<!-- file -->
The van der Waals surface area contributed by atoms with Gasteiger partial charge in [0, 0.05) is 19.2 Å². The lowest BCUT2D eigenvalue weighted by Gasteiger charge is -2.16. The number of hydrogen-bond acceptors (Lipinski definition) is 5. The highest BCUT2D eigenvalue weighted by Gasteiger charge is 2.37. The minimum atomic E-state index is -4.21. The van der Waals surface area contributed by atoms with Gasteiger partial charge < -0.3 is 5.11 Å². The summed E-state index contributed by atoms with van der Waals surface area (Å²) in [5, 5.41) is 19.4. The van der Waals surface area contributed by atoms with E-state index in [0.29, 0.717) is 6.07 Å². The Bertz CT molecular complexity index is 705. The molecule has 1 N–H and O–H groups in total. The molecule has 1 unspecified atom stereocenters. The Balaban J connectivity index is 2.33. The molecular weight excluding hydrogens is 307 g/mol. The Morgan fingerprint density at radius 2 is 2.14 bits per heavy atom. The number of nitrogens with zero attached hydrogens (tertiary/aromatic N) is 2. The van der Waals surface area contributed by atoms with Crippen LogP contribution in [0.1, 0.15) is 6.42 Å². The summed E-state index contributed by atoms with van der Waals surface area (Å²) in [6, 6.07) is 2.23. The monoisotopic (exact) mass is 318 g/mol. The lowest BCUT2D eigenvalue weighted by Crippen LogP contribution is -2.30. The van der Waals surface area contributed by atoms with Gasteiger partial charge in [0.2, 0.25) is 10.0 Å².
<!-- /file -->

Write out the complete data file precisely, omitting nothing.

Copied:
The van der Waals surface area contributed by atoms with Gasteiger partial charge in [0, 0.05) is 19.2 Å². The lowest BCUT2D eigenvalue weighted by Gasteiger charge is -2.16. The number of hydrogen-bond acceptors (Lipinski definition) is 5. The highest BCUT2D eigenvalue weighted by Gasteiger charge is 2.37. The minimum atomic E-state index is -4.21. The van der Waals surface area contributed by atoms with Gasteiger partial charge < -0.3 is 5.11 Å². The summed E-state index contributed by atoms with van der Waals surface area (Å²) in [5, 5.41) is 19.4. The van der Waals surface area contributed by atoms with E-state index in [0.29, 0.717) is 6.07 Å². The Bertz CT molecular complexity index is 705. The molecule has 1 N–H and O–H groups in total. The molecule has 1 unspecified atom stereocenters. The Balaban J connectivity index is 2.33. The molecular weight excluding hydrogens is 307 g/mol. The Morgan fingerprint density at radius 2 is 2.14 bits per heavy atom. The number of nitrogens with zero attached hydrogens (tertiary/aromatic N) is 2. The van der Waals surface area contributed by atoms with Crippen LogP contribution in [0.1, 0.15) is 6.42 Å². The summed E-state index contributed by atoms with van der Waals surface area (Å²) in [6, 6.07) is 2.23. The monoisotopic (exact) mass is 318 g/mol. The lowest BCUT2D eigenvalue weighted by Crippen LogP contribution is -2.30. The van der Waals surface area contributed by atoms with Gasteiger partial charge in [0.2, 0.25) is 10.0 Å².